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Anecdotes Of The Fairfax Family
by [?]

Will a mind of great capacity be reduced to mediocrity by the ill choice of a profession?

Parents are interested in the metaphysical discussion, whether there really exists an inherent quality in the human intellect which imparts to the individual an aptitude for one pursuit more than for another. What Lord Shaftesbury calls not innate, but connatural qualities of the human character, were, during the latter part of the last century, entirely rejected; but of late there appears a tendency to return to the notion which is consecrated by antiquity. Experience will often correct modern hypothesis. The term “predisposition” may be objectionable, as are all terms which pretend to describe the occult operations of Nature–and at present we have no other.

Our children pass through the same public education, while they are receiving little or none for their individual dispositions, should they have sufficient strength of character to indicate any. The great secret of education is to develope the faculties of the individual; for it may happen that his real talent may lie hidden and buried under his education. A profession is usually adventitious, made by chance views, or by family arrangements. Should a choice be submitted to the youth himself, he will often mistake slight and transient tastes for permanent dispositions. A decided character, however, we may often observe, is repugnant to a particular pursuit, delighting in another; talents, languid and vacillating in one profession, we might find vigorous and settled in another; an indifferent lawyer might become an admirable architect! At present all our human bullion is sent to be melted down in an university, to come out, as if thrown into a burning mould, a bright physician, a bright lawyer, a bright divine–in other words, to adapt themselves for a profession preconcerted by their parents. By this means we may secure a titular profession for our son, but the true genius of the avocation in the bent of the mind, as a man of great original powers called it, is too often absent! Instead of finding fit offices for fit men, we are perpetually discovering, on the stage of society, actors out of character! Our most popular writer has happily described this error.

“A laughing philosopher, the Democritus of our day, once compared human life to a table pierced with a number of holes, each of which has a pin made exactly to fit it, but which pins being stuck in hastily, and without selection, chance leads inevitably to the most awkward mistakes. For how often do we see,” the orator pathetically concluded,–“how often, I say, do we see the round man stuck into the three-cornered hole!”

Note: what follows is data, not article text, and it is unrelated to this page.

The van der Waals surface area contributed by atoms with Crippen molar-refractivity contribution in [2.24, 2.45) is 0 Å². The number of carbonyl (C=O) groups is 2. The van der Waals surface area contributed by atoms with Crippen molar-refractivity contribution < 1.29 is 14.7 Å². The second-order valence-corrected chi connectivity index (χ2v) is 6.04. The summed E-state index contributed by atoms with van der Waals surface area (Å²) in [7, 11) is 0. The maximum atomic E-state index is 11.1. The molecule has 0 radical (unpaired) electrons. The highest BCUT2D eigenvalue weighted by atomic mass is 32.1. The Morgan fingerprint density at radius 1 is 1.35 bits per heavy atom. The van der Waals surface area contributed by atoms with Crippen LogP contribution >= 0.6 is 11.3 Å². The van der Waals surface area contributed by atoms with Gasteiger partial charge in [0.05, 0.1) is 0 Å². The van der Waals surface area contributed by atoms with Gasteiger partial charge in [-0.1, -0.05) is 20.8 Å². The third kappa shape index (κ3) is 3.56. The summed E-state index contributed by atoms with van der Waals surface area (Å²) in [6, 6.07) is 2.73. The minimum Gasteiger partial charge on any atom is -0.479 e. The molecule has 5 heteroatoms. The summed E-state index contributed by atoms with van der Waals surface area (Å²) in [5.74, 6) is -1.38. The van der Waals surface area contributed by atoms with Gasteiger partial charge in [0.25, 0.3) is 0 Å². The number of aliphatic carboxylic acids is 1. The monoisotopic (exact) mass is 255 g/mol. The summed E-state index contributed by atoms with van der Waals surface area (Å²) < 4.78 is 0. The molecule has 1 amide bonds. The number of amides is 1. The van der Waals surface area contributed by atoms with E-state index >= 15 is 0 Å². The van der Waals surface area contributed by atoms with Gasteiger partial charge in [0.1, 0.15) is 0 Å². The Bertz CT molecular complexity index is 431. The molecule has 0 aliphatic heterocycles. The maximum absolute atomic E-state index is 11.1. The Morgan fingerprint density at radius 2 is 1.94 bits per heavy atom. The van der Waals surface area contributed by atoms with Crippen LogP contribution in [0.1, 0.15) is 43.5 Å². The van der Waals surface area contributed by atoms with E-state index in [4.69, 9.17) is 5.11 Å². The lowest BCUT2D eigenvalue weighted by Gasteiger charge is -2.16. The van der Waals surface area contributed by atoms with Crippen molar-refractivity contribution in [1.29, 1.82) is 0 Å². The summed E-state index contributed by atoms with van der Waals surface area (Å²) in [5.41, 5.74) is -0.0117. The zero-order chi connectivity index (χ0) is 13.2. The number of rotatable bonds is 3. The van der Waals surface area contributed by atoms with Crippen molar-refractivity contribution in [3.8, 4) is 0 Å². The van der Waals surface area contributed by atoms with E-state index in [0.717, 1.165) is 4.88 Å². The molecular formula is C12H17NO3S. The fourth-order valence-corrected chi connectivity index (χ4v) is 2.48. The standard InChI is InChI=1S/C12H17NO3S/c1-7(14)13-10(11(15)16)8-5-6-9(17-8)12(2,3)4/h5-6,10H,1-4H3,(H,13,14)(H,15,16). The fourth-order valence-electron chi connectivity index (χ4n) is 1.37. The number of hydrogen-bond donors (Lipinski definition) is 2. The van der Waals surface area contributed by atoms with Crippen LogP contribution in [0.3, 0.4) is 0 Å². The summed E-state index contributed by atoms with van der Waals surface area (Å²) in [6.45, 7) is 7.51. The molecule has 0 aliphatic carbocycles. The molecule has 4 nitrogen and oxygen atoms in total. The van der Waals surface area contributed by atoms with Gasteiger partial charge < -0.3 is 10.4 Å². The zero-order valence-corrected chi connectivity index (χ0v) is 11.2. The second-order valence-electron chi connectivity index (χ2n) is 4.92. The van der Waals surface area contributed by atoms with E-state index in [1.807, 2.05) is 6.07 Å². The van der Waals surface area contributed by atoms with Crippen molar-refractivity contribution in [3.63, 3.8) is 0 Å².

In looking over a manuscript life of Tobie Matthews, Archbishop of York in James the First’s reign, I found a curious anecdote of his grace’s disappointment in the dispositions of his sons. The cause, indeed, is not uncommon, as was confirmed by another great man, to whom the archbishop confessed it. The old Lord Thomas Fairfax one day finding the archbishop very melancholy, inquired the reason of his grace’s pensiveness: “My lord,” said the archbishop, “I have great reason of sorrow with respect of my sons; one of whom has wit and no grace, another grace but no wit, and the third neither grace nor wit.” “Your case,” replied Lord Fairfax, “is not singular. I am also sadly disappointed in my sons: one I sent into the Netherlands to train him up a soldier, and he makes a tolerable country justice, but a mere coward at fighting; my next I sent to Cambridge, and he proves a good lawyer, but a mere dunce at divinity; and my youngest I sent to the inns of court, and he is good at divinity, but nobody at the law.” The relater of this anecdote adds, “This I have often heard from the descendant of that honourable family, who yet seems to mince the matter, because so immediately related.” The eldest son was the Lord Ferdinando Fairfax–and the gunsmith to Thomas Lord Fairfax, the son of this Lord Ferdinando, heard the old Lord Thomas call aloud to his grandson, “Tom! Tom! mind thou the battle! Thy father’s a good man, but a mere coward! All the good I expect is from thee!” It is evident that the old Lord Thomas Fairfax was a military character, and in his earnest desire of continuing a line of heroes, had preconcerted to make his eldest son a military man, who we discover turned out to be admirably fitted for a worshipful justice of the quorum. This is a lesson for the parent who consults his own inclinations and not those of natural disposition. In the present case the same lord, though disappointed, appears still to have persisted in the same wish of having a great military character in his family: having missed one in his elder son, and settled his other sons in different avocations, the grandfather persevered, and fixed his hopes, and bestowed his encouragements, on his grandson, Sir Thomas Fairfax, who makes so distinguished a figure in the civil wars.